If you are still reading this you may not hate math and may even be entertained, so I can go on to what sparked my interest in math and science to begin with. One late night, while I lay in bed watching Nova with my then boyfriend (now husband), a special came on. I can't recall what it was called but it was all about fractal geometry. Now is a good time for a quote from my favorite Mathematician and the father of fractal geometry.

"Why is geometry often described as 'cold' and 'dry' ? One reason lies in its inability to describe the shape of a cloud, a mountain, a coastline, a tree..."

-Benoit Mandelbrot, The Fractal Geometry of Nature, 1977, Ch 1

A key property of any fractal set and the reason I find them so intriguing is "self-similarity". In simplest terms, this is when the smaller parts of a thing look like the whole. Have you ever noticed that this is also a fundamental property of nature? For example, the branches of a tree, if cut from the tree and examined, look like small trees. If you then tear a twig off of the branch and examine it, it resembles the branch and, therefore, the tree. A snowflake is the same way. If you zoom in on a snowflake, it looks similar to the whole snowflake. Below, I list things whose shape can be described as fractal. I will stop short because the list is probably infinite.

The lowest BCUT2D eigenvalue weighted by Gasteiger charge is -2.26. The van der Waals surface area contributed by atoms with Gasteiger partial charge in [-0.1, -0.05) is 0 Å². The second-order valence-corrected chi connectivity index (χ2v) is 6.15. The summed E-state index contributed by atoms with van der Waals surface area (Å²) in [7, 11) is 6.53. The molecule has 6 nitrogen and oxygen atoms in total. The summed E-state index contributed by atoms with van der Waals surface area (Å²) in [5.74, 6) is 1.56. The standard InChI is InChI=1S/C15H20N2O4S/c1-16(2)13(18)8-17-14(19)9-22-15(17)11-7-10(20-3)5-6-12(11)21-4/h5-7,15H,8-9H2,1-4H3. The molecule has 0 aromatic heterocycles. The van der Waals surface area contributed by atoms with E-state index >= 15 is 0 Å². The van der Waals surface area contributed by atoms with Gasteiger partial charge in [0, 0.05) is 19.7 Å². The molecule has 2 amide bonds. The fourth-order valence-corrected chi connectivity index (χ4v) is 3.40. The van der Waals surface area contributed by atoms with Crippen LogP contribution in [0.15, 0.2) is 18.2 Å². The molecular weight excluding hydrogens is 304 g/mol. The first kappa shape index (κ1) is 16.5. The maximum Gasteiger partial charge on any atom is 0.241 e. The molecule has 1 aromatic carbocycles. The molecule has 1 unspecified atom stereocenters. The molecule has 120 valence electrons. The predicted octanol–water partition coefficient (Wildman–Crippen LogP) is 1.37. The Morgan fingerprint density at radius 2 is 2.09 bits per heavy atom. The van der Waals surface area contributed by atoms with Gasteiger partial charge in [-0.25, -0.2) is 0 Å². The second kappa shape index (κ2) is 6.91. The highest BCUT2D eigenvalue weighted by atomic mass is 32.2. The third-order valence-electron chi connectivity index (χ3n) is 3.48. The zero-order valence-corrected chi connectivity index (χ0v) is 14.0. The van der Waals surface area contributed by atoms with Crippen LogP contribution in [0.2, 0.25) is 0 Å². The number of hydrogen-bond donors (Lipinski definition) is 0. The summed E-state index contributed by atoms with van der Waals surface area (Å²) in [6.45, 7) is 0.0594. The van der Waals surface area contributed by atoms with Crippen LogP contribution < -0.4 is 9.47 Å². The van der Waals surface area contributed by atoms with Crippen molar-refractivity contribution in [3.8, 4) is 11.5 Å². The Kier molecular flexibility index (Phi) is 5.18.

Capillaries, nerve cells, clouds, root systems, rivers, lightning, seashells, broccoli, sea urchins...

The power of fractal geometry to describe and simulate so many diverse systems is seriously underexploited. But, the fact that there exist a math to describe something as intangible and complex as beauty in nature, is mind blowing and never fails to move me. Indeed, the "nature of nature", the underlying patterns that tie everything on every scale together, from cells to galaxies, is fractal. So, when people say they "hate math", I wish I could tell them there are such things as fractals. Instead, I hold my tongue because I know how it may received. I hope, however, that more and more people might stumble across these fields and start to think of math as more than just algebra.